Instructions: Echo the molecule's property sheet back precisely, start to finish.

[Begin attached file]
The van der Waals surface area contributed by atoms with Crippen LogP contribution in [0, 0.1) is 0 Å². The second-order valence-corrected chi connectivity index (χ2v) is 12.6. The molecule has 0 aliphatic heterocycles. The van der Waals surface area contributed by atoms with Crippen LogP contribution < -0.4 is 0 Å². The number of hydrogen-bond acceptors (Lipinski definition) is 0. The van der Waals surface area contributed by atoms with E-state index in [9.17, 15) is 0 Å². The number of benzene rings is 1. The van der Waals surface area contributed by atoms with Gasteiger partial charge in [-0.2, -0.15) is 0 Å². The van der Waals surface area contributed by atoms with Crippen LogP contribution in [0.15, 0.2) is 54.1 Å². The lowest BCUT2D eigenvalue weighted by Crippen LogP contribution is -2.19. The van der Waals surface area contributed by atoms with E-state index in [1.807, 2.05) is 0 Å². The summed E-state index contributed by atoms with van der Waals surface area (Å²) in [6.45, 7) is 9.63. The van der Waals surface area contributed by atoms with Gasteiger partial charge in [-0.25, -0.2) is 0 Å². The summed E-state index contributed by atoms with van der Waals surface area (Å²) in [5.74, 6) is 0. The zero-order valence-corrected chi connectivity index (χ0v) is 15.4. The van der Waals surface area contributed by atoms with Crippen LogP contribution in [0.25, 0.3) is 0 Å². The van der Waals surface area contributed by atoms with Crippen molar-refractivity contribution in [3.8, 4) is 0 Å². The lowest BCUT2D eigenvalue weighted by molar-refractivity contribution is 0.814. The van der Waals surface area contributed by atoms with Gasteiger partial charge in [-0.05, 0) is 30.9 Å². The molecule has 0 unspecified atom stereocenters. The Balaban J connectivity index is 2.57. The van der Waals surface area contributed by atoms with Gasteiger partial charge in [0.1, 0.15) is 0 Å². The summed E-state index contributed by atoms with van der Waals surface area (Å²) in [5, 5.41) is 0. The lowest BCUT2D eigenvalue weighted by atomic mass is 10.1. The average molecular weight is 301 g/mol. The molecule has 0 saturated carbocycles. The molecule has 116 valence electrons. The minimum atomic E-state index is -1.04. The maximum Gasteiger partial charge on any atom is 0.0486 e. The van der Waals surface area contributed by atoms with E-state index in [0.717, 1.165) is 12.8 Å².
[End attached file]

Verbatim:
The van der Waals surface area contributed by atoms with Crippen LogP contribution in [0, 0.1) is 0 Å². The second-order valence-corrected chi connectivity index (χ2v) is 12.6. The molecule has 0 aliphatic heterocycles. The van der Waals surface area contributed by atoms with Crippen LogP contribution < -0.4 is 0 Å². The number of hydrogen-bond acceptors (Lipinski definition) is 0. The van der Waals surface area contributed by atoms with E-state index in [9.17, 15) is 0 Å². The number of benzene rings is 1. The van der Waals surface area contributed by atoms with Gasteiger partial charge in [-0.2, -0.15) is 0 Å². The van der Waals surface area contributed by atoms with Crippen LogP contribution in [0.15, 0.2) is 54.1 Å². The lowest BCUT2D eigenvalue weighted by Crippen LogP contribution is -2.19. The van der Waals surface area contributed by atoms with E-state index in [1.807, 2.05) is 0 Å². The summed E-state index contributed by atoms with van der Waals surface area (Å²) in [6.45, 7) is 9.63. The van der Waals surface area contributed by atoms with Gasteiger partial charge in [-0.25, -0.2) is 0 Å². The summed E-state index contributed by atoms with van der Waals surface area (Å²) in [5.74, 6) is 0. The zero-order valence-corrected chi connectivity index (χ0v) is 15.4. The van der Waals surface area contributed by atoms with Crippen LogP contribution in [0.25, 0.3) is 0 Å². The van der Waals surface area contributed by atoms with Crippen molar-refractivity contribution in [3.8, 4) is 0 Å². The lowest BCUT2D eigenvalue weighted by molar-refractivity contribution is 0.814. The van der Waals surface area contributed by atoms with Gasteiger partial charge in [-0.05, 0) is 30.9 Å². The molecule has 0 unspecified atom stereocenters. The Balaban J connectivity index is 2.57. The van der Waals surface area contributed by atoms with Gasteiger partial charge in [0.1, 0.15) is 0 Å². The summed E-state index contributed by atoms with van der Waals surface area (Å²) in [5, 5.41) is 0. The lowest BCUT2D eigenvalue weighted by atomic mass is 10.1. The average molecular weight is 301 g/mol. The molecule has 0 saturated carbocycles. The molecule has 116 valence electrons. The minimum atomic E-state index is -1.04. The maximum Gasteiger partial charge on any atom is 0.0486 e. The van der Waals surface area contributed by atoms with E-state index in [0.717, 1.165) is 12.8 Å².